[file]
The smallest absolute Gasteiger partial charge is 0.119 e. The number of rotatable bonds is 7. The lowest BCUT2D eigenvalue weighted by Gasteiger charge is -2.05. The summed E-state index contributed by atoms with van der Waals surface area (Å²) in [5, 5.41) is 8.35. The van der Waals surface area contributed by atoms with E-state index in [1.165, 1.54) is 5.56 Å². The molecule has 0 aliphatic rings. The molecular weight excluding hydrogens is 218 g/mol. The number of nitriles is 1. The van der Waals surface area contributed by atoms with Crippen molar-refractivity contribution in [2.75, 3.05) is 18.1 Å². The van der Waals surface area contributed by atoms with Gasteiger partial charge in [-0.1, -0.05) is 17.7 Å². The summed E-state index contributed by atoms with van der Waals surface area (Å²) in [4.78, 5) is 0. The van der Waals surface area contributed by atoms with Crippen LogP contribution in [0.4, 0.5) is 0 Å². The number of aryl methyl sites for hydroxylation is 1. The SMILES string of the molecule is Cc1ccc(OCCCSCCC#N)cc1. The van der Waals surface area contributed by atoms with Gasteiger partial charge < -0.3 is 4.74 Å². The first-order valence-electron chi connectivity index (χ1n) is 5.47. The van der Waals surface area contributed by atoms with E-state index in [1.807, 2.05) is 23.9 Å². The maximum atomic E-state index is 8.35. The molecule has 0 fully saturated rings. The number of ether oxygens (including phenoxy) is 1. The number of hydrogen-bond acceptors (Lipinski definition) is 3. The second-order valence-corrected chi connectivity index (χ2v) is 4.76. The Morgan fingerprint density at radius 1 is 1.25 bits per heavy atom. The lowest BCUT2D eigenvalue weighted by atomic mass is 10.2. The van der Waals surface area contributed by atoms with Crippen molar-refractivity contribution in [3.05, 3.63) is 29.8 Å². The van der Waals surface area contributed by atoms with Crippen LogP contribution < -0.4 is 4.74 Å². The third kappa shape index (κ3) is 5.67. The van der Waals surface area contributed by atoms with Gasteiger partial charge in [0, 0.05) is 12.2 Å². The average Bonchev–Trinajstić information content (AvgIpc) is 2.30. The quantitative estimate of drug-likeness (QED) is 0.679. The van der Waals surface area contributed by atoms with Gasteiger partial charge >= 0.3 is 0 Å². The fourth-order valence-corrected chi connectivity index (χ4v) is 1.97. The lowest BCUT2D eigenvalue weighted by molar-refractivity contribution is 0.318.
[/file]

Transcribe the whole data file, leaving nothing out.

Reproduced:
The smallest absolute Gasteiger partial charge is 0.119 e. The number of rotatable bonds is 7. The lowest BCUT2D eigenvalue weighted by Gasteiger charge is -2.05. The summed E-state index contributed by atoms with van der Waals surface area (Å²) in [5, 5.41) is 8.35. The van der Waals surface area contributed by atoms with E-state index in [1.165, 1.54) is 5.56 Å². The molecule has 0 aliphatic rings. The molecular weight excluding hydrogens is 218 g/mol. The number of nitriles is 1. The van der Waals surface area contributed by atoms with Crippen molar-refractivity contribution in [2.75, 3.05) is 18.1 Å². The van der Waals surface area contributed by atoms with Gasteiger partial charge in [-0.1, -0.05) is 17.7 Å². The summed E-state index contributed by atoms with van der Waals surface area (Å²) in [4.78, 5) is 0. The van der Waals surface area contributed by atoms with Crippen LogP contribution in [0.4, 0.5) is 0 Å². The number of aryl methyl sites for hydroxylation is 1. The SMILES string of the molecule is Cc1ccc(OCCCSCCC#N)cc1. The van der Waals surface area contributed by atoms with Gasteiger partial charge < -0.3 is 4.74 Å². The first-order valence-electron chi connectivity index (χ1n) is 5.47. The van der Waals surface area contributed by atoms with E-state index in [1.807, 2.05) is 23.9 Å². The maximum atomic E-state index is 8.35. The molecule has 0 fully saturated rings. The number of ether oxygens (including phenoxy) is 1. The number of hydrogen-bond acceptors (Lipinski definition) is 3. The second-order valence-corrected chi connectivity index (χ2v) is 4.76. The Morgan fingerprint density at radius 1 is 1.25 bits per heavy atom. The lowest BCUT2D eigenvalue weighted by atomic mass is 10.2. The van der Waals surface area contributed by atoms with Crippen molar-refractivity contribution in [3.05, 3.63) is 29.8 Å². The van der Waals surface area contributed by atoms with Crippen LogP contribution < -0.4 is 4.74 Å². The third kappa shape index (κ3) is 5.67. The van der Waals surface area contributed by atoms with Gasteiger partial charge in [0, 0.05) is 12.2 Å². The average Bonchev–Trinajstić information content (AvgIpc) is 2.30. The quantitative estimate of drug-likeness (QED) is 0.679. The van der Waals surface area contributed by atoms with Gasteiger partial charge >= 0.3 is 0 Å². The fourth-order valence-corrected chi connectivity index (χ4v) is 1.97. The lowest BCUT2D eigenvalue weighted by molar-refractivity contribution is 0.318.